Have you ever heard of "The Servant Girl Annihilator"? That's a pretty intense moniker. And some folks believe this Texas serial killer went on to become Jack the Ripper.

This "annihilator" was also dubbed the Austin Axe Murderer, which is a little more catchy, but not quite as shocking. Some folks believe this uncaught killer was a man named Nathan Elgin, while other folks think the unknown killer sailed overseas to become Jack the Ripper.

The Annihilator had a very clear pattern of murdering women. Each of the eight women he murdered suffered axe wounds to the head while they slept, then were moved from their beds into their yards and sexually assaulted. This spree of murders all happened in 1885.

The killer left bare footprints behind at the crime scene. This would prove to be an important clue during an era of criminal investigation that lacked many of the forensic methods we take for granted today; fingerprinting would not be invented for another seven years.

The City of Austin was thrown into panic, and many of the seedier elements of the capitol were weeded out with near authoritarian force. From The Servant Girl Murders website:

In the month since the last murders in December 1885, the city’s police force had been tripled in size. A curfew had been enacted and private citizens had organized into patrols to guard the neighborhoods after dark. Strangers were forced to identify themselves or be evicted from the city. Saloons and other raucous downtown establishments, usually open twenty-four hours a day, were forced to close at midnight. A new era of law and order had begun.

While we will never know for sure that Nathan Elgin was the killer, we do know that he was shot and killed by police in 1886 following an incident in which he grabbed a woman from a saloon in a fit of rage and beat her while she screamed. Her screams brought the attention of folks nearby, including the police, who attempted to handcuff Elgin but were forced to shoot him when he could not be subdued.

In death, police discovered Elgin was missing a toe from his right foot, which matched the bare bloody footprints left behind by the Annihilator. Additionally, no more servant girl murders were committed after Elgin's death in 1885.

This seems rather open and shut, doesn't it? However, folks at the time speculated that the Annihilator might have been another man, a cook named Maurice who left Austin in January 1886, which would have also halted the murders.

Maurice was suspected because he worked near where all the murders were committed. Did this Maurice spend the next three years honing his "craft" to become Jack the Ripper in 1888?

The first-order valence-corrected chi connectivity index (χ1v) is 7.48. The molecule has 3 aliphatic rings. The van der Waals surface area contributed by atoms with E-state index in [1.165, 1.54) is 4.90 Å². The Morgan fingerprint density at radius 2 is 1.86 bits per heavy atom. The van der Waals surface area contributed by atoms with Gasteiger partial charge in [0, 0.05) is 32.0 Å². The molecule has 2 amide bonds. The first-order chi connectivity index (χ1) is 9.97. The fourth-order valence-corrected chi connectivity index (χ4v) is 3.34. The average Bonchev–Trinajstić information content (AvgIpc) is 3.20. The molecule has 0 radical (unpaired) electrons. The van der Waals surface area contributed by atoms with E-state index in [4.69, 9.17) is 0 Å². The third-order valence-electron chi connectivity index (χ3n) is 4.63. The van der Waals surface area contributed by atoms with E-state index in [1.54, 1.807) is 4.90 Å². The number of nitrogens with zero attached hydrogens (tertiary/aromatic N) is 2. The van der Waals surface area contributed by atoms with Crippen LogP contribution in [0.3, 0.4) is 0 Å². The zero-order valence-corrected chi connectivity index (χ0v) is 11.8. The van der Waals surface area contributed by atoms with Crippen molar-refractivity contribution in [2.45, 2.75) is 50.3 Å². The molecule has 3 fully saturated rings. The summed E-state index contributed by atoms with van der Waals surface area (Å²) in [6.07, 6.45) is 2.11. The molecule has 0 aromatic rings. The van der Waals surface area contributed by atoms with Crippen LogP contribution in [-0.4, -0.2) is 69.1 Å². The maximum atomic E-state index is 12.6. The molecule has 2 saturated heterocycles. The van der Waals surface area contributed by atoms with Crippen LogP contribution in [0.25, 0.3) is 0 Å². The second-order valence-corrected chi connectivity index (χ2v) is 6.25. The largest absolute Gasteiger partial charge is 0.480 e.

From Texas Hill Country:

 In November 1888, according to the Atchison Daily Globe, the Austin American-Statesman reported on a possible American connection to the Ripper: a Malay cook on an ocean vessel was suspected in the White Chapel killings. The article went on to report that a Malay cook had been working at a small Austin hotel called the Pearl House “near the foot of Congress Avenue.” The Austin reporter learned a Malay cook named Maurice had worked there in 1885 before departing in January 1886. The last killings occurred just before Maurice left Austin. “A strong presumption that the Malay was the murderer of the Austin women was created by the fact that all of them except two or three resided in the immediate neighborhood of the Pearl House.”

Unfortunately, it's unlikely we will ever know for sure who Jack the Ripper was. The Annihilator was brutal and "overkilled" his victims, the work of a very unhinged man. Jack the Ripper also brutalized his victims, who were prostitutes, not servants, but still near in class to one another.

I think "Maurice" is an outlier guess for the identity of Jack the Ripper, but it's interesting to think the world's most legendary killer could have come from Texas.

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Stacker used data from the 2020 County Health Rankings to rank every state's average life expectancy from lowest to highest. The 2020 County Health Rankings values were calculated using mortality counts from the 2016-2018 National Center for Health Statistics. The U.S. Census 2019 American Community Survey and America's Health Rankings Senior Report 2019 data were also used to provide demographics on the senior population of each state and the state's rank on senior health care, respectively.

Read on to learn the average life expectancy in each state.

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